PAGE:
Featured Linguist!

Jost Gippert: Our Featured Linguist!

"Buenos dias", "buenas noches" -- this was the first words in a foreign language I heard in my life, as a three-year old boy growing up in developing post-war Western Germany, where the first gastarbeiters had arrived from Spain. Fascinated by the strange sounds, I tried to get to know some more languages, the only opportunity being TV courses of English and French -- there was no foreign language education for pre-teen school children in Germany yet in those days. Read more



Donate Now | Visit the Fund Drive Homepage

Amount Raised:

$34674

Still Needed:

$40326

Can anyone overtake Syntax in the Subfield Challenge ?

Grad School Challenge Leader: University of Washington


Publishing Partner: Cambridge University Press CUP Extra Publisher Login
amazon logo
More Info


New from Oxford University Press!

ad

What is English? And Why Should We Care?

By: Tim William Machan

To find some answers Tim Machan explores the language's present and past, and looks ahead to its futures among the one and a half billion people who speak it. His search is fascinating and important, for definitions of English have influenced education and law in many countries and helped shape the identities of those who live in them.


New from Cambridge University Press!

ad

Medical Writing in Early Modern English

Edited by Irma Taavitsainen and Paivi Pahta

This volume provides a new perspective on the evolution of the special language of medicine, based on the electronic corpus of Early Modern English Medical Texts, containing over two million words of medical writing from 1500 to 1700.


Academic Paper


Title: Participles, Infinitives and Gerunds, between scalarity and [+/- local] relationship
Paper URL: http://studiidelingvistica.uoradea.ro/docs/2-2012/pdf_uri/Torterat.pdf
Author: Frédéric Torterat
Email: click here to access email
Homepage: http://torterat-frederic-perso.wifeo.com
Institution: Université de Nice
Linguistic Field: General Linguistics; Language Acquisition; Linguistic Theories; Morphology; Pragmatics; Syntax; Text/Corpus Linguistics
Abstract: Non-finite verbs, also frequently called unmarked verbs, constitute a large field for variationist studies in linguistics, for typology and furthermore for Usage-Based Grammars. However, the descriptive approaches to participles, infinitive and gerund currently end up in a representation of these forms as defective, impersonal and atemporal. Consequently, participles, infinitives and gerunds are analysed and commented on in many cases outside the question of temporality (to the advantage of aspect) and outside any capacity to have their own subject. On the other hand, several analyses have brought to light a categorial process leading observers to consider the participles as belonging to the class of adjectives, the infinitives as belonging to the class of nouns, and the gerunds to the class of adverbs. Even if this presentation allows us establish that participles readily behave as adjectives and that gerunds are often employed as circumstants, such a perspective is intermediate and cannot resume what truly characterizes non-finite verbs.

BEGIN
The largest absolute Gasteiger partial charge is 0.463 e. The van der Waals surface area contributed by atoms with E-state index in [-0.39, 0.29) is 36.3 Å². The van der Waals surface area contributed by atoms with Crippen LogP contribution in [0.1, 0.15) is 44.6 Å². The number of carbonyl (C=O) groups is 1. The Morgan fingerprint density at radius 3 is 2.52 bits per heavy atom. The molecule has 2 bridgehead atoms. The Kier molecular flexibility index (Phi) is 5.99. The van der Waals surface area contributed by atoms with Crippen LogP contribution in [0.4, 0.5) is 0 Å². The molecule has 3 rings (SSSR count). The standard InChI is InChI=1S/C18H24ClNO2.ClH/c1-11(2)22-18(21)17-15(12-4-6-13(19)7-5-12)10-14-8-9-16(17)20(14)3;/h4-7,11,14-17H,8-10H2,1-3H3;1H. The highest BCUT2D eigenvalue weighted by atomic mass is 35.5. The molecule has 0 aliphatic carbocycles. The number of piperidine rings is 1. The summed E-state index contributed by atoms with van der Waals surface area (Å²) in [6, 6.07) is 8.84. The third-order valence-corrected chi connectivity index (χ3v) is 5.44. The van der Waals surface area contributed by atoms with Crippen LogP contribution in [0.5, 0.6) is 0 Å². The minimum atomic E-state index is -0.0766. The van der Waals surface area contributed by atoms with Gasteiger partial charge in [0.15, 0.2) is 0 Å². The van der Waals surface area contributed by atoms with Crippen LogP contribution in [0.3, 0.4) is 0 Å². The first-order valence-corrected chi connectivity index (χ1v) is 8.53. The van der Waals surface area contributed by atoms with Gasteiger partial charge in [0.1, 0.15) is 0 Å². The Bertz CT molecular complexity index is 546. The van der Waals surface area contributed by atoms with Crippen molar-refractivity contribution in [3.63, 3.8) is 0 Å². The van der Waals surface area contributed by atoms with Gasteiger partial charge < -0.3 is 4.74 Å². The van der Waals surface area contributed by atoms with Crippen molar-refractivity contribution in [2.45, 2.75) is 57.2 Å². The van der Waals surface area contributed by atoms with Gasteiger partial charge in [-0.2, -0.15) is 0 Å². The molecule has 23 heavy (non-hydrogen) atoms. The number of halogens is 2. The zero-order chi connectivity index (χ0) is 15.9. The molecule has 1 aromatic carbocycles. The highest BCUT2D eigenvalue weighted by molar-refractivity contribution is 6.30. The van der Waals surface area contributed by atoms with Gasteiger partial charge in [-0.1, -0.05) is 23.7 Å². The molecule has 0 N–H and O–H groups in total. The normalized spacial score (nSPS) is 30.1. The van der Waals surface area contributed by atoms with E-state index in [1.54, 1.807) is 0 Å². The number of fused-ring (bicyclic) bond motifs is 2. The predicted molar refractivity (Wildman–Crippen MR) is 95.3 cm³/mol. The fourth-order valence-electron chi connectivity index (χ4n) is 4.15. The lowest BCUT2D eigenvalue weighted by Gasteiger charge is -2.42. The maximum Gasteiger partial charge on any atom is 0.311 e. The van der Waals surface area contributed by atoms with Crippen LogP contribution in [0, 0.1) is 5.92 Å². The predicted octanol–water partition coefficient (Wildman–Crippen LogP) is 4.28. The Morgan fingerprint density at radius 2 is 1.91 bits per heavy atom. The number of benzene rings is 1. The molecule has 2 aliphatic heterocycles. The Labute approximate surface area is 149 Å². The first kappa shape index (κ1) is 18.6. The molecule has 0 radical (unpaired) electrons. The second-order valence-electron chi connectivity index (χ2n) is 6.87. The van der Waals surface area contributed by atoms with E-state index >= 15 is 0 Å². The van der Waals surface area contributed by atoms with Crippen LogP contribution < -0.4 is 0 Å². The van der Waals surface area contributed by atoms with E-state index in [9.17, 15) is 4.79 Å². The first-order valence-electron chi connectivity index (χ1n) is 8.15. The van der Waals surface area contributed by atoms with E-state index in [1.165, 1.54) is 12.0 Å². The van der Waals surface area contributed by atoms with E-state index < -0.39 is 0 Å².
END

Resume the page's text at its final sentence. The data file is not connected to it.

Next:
In this paper, we apply the question of scalarity and this one of (more or less local) relationship appearing between non-finite verbs and other discourse components. From a philological and usage-based grammatical framework, this article analyses some attested examples (collected in the recent periodic press) focusing on the way that non-finite verbs are more or less adjunct/conjunct to other words and simultaneously more or less linked to local or non-local discursive elements.
Type: Individual Paper
Status: Completed
Publication Info: Published in Studii de lingvistică, 2 (2012) : 169-210.
URL: http://studiidelingvistica.uoradea.ro/docs/2-2012/pdf_uri/Torterat.pdf


Back
Add a new paper
Return to Academic Papers main page
Return to Directory of Linguists main page